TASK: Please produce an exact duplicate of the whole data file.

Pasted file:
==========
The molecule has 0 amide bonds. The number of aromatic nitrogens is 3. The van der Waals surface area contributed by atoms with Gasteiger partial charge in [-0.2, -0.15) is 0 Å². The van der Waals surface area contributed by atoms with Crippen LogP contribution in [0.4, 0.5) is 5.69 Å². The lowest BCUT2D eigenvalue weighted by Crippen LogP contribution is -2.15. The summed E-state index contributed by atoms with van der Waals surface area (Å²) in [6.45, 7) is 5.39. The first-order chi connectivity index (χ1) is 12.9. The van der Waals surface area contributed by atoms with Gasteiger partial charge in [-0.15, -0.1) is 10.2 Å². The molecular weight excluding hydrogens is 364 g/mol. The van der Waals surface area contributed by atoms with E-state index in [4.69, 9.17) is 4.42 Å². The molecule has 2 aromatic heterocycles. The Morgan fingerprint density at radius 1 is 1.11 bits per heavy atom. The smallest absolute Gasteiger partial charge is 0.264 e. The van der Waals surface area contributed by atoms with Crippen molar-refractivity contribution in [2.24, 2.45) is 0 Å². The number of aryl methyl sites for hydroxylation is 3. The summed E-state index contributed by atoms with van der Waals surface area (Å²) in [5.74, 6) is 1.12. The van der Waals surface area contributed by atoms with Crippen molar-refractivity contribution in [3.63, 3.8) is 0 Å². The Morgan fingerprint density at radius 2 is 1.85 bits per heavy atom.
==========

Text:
The molecule has 0 amide bonds. The number of aromatic nitrogens is 3. The van der Waals surface area contributed by atoms with Gasteiger partial charge in [-0.2, -0.15) is 0 Å². The van der Waals surface area contributed by atoms with Crippen LogP contribution in [0.4, 0.5) is 5.69 Å². The lowest BCUT2D eigenvalue weighted by Crippen LogP contribution is -2.15. The summed E-state index contributed by atoms with van der Waals surface area (Å²) in [6.45, 7) is 5.39. The first-order chi connectivity index (χ1) is 12.9. The van der Waals surface area contributed by atoms with Gasteiger partial charge in [-0.15, -0.1) is 10.2 Å². The molecular weight excluding hydrogens is 364 g/mol. The van der Waals surface area contributed by atoms with E-state index in [4.69, 9.17) is 4.42 Å². The molecule has 2 aromatic heterocycles. The Morgan fingerprint density at radius 1 is 1.11 bits per heavy atom. The smallest absolute Gasteiger partial charge is 0.264 e. The van der Waals surface area contributed by atoms with Crippen molar-refractivity contribution in [2.24, 2.45) is 0 Å². The number of aryl methyl sites for hydroxylation is 3. The summed E-state index contributed by atoms with van der Waals surface area (Å²) in [5.74, 6) is 1.12. The van der Waals surface area contributed by atoms with Crippen molar-refractivity contribution in [3.63, 3.8) is 0 Å². The Morgan fingerprint density at radius 2 is 1.85 bits per heavy atom.